Using the musician Asaph as narrator, this novel offers a comprehensive tour of King David's long life; for instance, Gustafson covers David and Absalom's relationship in several chapters toward the end. The novel provides a good sense of what it meant to be king of the fledgling nation of Israel, and of the nearly constant fighting to which David and his mighty men were called. The downside is that by trying to cover David's entire life the book cannot go deeply into any particular event: It lacks emotional and dramatic high points. Abigail, who has the ear of narrator Asaph, is the wise woman at the center of the court.
Fans of historical romances will appreciate this novel by Julie Klassen. Set in early 19th-century England, when women were not allowed to be apothecaries (pharmacists), Lily labors at her father's side and supervises the apprentice, a nice but not very competent boy. She pines for her mother, who ran off long ago. When an opportunity arises for her to go to London and live with an affluent uncle and aunt, she goes, hoping to find her mother and maybe a rich husband. Her father's illness brings her back to her village, where she takes over the shop until trouble ensues. Klassen's book is full of nice period details, well-drawn characters, and an intriguing plot.
John le Carré's A Most Wanted Man shows how hatred kills good novels. Le Carré's Smiley trilogy of the 1970s-Tinker, Tailor, Soldier, Spy; The Honourable Schoolboy; Smiley's People-was so wondrous in nuanced intrigue that it's probably the best spy series ever. Once the Cold War ended, though, le Carré took on the United States as his enemy: His plots became simplistic, his characters stick figures, his endings predictable.
That's the case here. Le Carré is now 77, and it's not clear whether he's running on fumes or fuming so much about the Bush administration's approach to the war on terror that he's forgotten how to write well. In either case, skip this book.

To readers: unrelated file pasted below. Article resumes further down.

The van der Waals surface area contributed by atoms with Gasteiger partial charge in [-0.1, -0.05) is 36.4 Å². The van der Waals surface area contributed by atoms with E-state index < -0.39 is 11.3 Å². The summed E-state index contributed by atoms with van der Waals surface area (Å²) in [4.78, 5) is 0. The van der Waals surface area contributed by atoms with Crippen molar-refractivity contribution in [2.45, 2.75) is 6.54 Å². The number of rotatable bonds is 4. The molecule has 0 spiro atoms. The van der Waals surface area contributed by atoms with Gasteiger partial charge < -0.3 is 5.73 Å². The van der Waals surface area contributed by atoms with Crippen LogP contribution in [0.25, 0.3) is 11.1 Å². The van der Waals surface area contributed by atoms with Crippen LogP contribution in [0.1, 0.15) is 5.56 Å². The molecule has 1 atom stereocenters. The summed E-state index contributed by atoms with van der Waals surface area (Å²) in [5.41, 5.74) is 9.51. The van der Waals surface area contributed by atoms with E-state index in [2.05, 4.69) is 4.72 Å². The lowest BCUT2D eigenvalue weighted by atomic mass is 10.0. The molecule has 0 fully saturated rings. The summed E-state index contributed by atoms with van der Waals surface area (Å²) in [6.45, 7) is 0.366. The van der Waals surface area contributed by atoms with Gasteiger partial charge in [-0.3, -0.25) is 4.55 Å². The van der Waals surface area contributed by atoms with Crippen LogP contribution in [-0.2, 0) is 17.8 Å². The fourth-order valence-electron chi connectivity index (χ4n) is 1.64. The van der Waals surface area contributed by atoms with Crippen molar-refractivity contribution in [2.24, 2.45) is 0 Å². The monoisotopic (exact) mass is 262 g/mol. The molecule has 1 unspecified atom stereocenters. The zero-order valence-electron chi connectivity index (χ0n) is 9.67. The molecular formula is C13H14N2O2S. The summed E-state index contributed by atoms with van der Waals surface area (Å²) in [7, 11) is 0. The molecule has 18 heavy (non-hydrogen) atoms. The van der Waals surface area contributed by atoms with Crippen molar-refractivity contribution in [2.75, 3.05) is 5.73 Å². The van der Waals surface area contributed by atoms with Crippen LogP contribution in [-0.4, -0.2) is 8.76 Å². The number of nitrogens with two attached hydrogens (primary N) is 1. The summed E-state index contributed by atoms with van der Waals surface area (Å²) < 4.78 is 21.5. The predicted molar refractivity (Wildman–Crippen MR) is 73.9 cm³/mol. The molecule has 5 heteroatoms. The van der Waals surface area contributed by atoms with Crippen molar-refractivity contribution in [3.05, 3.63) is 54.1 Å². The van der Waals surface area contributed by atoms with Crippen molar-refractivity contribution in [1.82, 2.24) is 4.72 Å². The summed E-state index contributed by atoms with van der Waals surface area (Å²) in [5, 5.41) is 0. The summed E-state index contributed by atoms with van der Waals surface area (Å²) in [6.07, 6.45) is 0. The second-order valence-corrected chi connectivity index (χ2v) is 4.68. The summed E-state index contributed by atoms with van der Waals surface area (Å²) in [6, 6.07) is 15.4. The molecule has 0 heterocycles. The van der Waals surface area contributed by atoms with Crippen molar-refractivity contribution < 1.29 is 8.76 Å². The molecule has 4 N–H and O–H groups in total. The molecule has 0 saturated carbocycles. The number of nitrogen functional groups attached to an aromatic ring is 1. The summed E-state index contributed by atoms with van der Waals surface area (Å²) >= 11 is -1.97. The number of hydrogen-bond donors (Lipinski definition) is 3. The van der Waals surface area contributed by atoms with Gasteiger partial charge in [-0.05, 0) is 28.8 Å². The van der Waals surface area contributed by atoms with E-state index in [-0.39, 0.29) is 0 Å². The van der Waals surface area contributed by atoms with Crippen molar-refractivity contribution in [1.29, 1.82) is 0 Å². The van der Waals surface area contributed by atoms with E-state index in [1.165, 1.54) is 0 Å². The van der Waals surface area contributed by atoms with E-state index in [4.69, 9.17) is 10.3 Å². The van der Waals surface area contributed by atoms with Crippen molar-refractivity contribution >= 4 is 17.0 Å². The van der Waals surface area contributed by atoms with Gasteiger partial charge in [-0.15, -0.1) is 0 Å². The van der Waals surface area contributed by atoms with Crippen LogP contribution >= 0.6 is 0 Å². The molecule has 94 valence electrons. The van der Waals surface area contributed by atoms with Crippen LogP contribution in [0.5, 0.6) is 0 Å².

A husband who has been in prison for five years returns home to his family. He finds a broken marriage and only one of his three children, a teenage boy with Down syndrome, truly happy that he's home. The two daughters are both estranged from their dad, with the teen angry and acting out, and the younger shy with the man she doesn't remember. Holding the family together by his good cheer, childlike faith, and tension-breaking honesty is the son Billy.
The Returning is a well-written family story that explores the betrayals behind all this brokenness. It doesn't minimize the damage caused by sin or the difficulty in pursuing reconciliation-but its tone is always hopeful.
The New York Times recently reported on the results of a survey of 3,000 British parents that appeared on TheBabyWebsite.com: Parents are abandoning traditional Grimm and Andersen fairy tales as bedtime reading, finding them too scary or full of gender stereotypes to be suitable for children. "Fairy tales we no longer read": Snow White and the Seven Dwarfs, Hansel and Gretel, Cinderella, Little Red Riding Hood, The Gingerbread Man, Jack and the Beanstalk, Sleeping Beauty, Beauty and the Beast, Goldilocks and the Three Bears, The Emperor's New Clothes.
The most popular bedtime book in England is a good one, Eric Carle's The Very Hungry Caterpillar (1969). A.A. Milne's Winnie the Pooh (1926) and Kenneth Grahame's The Wind in the Willows (1908) are also popular, but so is Aliens Love Underpants by Claire Freedman & Ben Cort (2007).